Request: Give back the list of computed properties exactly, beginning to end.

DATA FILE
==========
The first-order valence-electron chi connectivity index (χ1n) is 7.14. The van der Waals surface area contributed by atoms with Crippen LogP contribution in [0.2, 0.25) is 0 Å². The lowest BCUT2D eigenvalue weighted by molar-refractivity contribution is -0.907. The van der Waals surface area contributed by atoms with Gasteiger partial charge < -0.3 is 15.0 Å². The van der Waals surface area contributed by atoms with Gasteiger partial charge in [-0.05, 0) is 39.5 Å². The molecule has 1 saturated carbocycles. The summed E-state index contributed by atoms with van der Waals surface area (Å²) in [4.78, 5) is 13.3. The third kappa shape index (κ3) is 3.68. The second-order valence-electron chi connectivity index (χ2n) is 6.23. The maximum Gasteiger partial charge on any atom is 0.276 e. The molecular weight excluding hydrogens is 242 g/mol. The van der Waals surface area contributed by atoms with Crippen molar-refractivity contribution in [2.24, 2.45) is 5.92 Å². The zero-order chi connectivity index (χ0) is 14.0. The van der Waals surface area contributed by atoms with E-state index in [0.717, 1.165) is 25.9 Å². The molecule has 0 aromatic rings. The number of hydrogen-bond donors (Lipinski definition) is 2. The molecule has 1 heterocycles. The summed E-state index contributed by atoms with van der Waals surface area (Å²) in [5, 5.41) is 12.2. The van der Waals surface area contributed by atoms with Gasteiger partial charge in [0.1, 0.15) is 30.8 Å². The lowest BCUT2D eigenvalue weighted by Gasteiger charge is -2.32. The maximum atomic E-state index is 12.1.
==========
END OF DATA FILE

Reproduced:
The first-order valence-electron chi connectivity index (χ1n) is 7.14. The van der Waals surface area contributed by atoms with Crippen LogP contribution in [0.2, 0.25) is 0 Å². The lowest BCUT2D eigenvalue weighted by molar-refractivity contribution is -0.907. The van der Waals surface area contributed by atoms with Gasteiger partial charge < -0.3 is 15.0 Å². The van der Waals surface area contributed by atoms with Gasteiger partial charge in [-0.05, 0) is 39.5 Å². The molecule has 1 saturated carbocycles. The summed E-state index contributed by atoms with van der Waals surface area (Å²) in [4.78, 5) is 13.3. The third kappa shape index (κ3) is 3.68. The second-order valence-electron chi connectivity index (χ2n) is 6.23. The maximum Gasteiger partial charge on any atom is 0.276 e. The molecular weight excluding hydrogens is 242 g/mol. The van der Waals surface area contributed by atoms with Crippen molar-refractivity contribution in [2.24, 2.45) is 5.92 Å². The zero-order chi connectivity index (χ0) is 14.0. The van der Waals surface area contributed by atoms with E-state index in [0.717, 1.165) is 25.9 Å². The molecule has 0 aromatic rings. The number of hydrogen-bond donors (Lipinski definition) is 2. The molecule has 1 heterocycles. The summed E-state index contributed by atoms with van der Waals surface area (Å²) in [5, 5.41) is 12.2. The van der Waals surface area contributed by atoms with Gasteiger partial charge in [0.1, 0.15) is 30.8 Å². The lowest BCUT2D eigenvalue weighted by Gasteiger charge is -2.32. The maximum atomic E-state index is 12.1.